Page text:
Thursday, December 29, 2005

Danish Cartoon Update

Last September, the Danish newspaper Jyllands-Posten ran a series of satirical cartoons depicting the Prophet Mohammed. The paper was motivated to run the cartoons by what its editors perceived as a creeping wave of self-censorship in Europe regarding the issue of Islam, prompted by fear of violent retaliation from radical Islamists. As the newspaper's culture editor, Flemming Rose, told Frontline-World:

It was a provocation, Rose told me. A provocation to artists, writers, translators, actors and comedians who, he believes, are intimidated when it comes to addressing issues that some Muslims might find offensive.

"The point was that we have some people who submit themselves to self-censorship," Rose said. "And they are doing so not out of respect, but out of fear."

Rose listed several recent incidents to illustrate his point. After the 7/7 bombings in London, the city's Tate Gallery canceled plans to exhibit John Latham's "God Is Great," which featured a Koran (along with the Bible and Talmud) for fear of offending Muslims. And the translator of a new book by Dutch politician Aayan Hirsi Ali, a vocal critic of radical Islam, requested anonymity fearing the reaction of militants. (This is perhaps understandable. Ali previously collaborated on a film about Islam with Dutch filmmaker Theo Van Gogh, who was murdered on the streets of Amsterdam by a young Muslim man who claimed the film was blasphemous).

The response to the cartoons has included widespread condemnation from Muslims, and even death threats. Now the United Nations, European Union, and other international organizations are weighing in on the controversy.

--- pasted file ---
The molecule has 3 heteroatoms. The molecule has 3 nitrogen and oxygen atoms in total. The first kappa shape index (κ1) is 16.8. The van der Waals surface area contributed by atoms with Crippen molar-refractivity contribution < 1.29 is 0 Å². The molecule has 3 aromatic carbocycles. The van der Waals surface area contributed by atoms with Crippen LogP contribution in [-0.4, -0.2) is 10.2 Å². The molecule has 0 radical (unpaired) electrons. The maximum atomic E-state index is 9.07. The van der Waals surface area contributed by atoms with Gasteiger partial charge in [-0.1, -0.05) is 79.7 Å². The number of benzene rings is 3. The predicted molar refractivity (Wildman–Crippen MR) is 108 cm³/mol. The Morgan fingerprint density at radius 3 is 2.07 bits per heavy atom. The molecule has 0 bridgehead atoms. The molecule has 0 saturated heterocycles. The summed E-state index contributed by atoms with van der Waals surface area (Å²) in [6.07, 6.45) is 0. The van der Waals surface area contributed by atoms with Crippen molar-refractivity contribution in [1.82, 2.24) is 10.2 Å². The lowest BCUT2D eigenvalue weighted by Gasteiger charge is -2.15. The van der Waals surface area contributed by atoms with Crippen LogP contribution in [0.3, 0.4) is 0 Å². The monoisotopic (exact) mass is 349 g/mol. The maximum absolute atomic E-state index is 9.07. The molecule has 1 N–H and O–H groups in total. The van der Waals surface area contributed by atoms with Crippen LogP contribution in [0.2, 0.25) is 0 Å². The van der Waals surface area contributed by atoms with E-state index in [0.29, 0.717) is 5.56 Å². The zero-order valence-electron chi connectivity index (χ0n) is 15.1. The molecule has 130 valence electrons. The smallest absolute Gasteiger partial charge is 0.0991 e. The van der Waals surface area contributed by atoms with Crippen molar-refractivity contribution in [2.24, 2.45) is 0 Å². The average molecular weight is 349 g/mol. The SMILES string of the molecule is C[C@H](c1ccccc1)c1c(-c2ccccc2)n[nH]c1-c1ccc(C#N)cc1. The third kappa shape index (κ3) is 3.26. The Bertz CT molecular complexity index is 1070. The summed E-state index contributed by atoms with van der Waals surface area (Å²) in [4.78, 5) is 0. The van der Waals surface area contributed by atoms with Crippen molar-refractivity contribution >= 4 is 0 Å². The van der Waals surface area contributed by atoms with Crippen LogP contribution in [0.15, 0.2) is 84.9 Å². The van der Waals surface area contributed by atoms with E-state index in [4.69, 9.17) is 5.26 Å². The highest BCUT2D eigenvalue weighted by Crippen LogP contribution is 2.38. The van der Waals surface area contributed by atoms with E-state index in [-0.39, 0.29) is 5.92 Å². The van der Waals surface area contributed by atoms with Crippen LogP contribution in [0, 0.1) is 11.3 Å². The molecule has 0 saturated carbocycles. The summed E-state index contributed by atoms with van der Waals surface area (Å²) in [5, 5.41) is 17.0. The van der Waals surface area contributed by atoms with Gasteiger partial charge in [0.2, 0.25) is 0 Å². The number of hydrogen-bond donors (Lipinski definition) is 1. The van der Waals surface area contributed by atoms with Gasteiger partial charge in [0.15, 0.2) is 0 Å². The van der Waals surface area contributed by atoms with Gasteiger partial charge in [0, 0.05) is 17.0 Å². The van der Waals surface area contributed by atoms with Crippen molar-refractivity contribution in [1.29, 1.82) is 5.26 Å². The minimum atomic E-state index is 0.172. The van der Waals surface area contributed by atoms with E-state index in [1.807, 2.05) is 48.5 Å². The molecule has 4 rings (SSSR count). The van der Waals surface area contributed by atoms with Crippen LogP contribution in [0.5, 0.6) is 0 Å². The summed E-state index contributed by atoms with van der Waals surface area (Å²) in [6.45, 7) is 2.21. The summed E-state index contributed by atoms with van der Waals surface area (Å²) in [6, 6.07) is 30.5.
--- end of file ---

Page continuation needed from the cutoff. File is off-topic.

Are these august international bodies investigating the death threats, and the climate of fear, intimidation, and self-censorship that prompted Jyllands-Posten to run the cartoons? Of course not.

The UN High Commissioner for Human Rights, Louise Arbour, has stated that "I regret any statement or act that could express a lack of respect for the religion of others." Incredibly, a representative of Arbour's has since asked the Danish government for an "explanation" of the offending cartoons. The EU has taken a similar position.

Thankfully, the Danish government has refused to yield. Since Denmark is a democracy that protects free speech and a free press, the government has nothing to apologize for. Free expression is meaningless without the freedom to offend. Likewise, Jyllands-Posten has also courageously refused to back down.

If Europeans are unwilling to defend their freedoms in the face of politically correct bureaucrats, craven appeasers, and radical Islamists, they will surely lose them. In the face of EU and UN fecklessness, the stand taken by the Danes is most encouraging.


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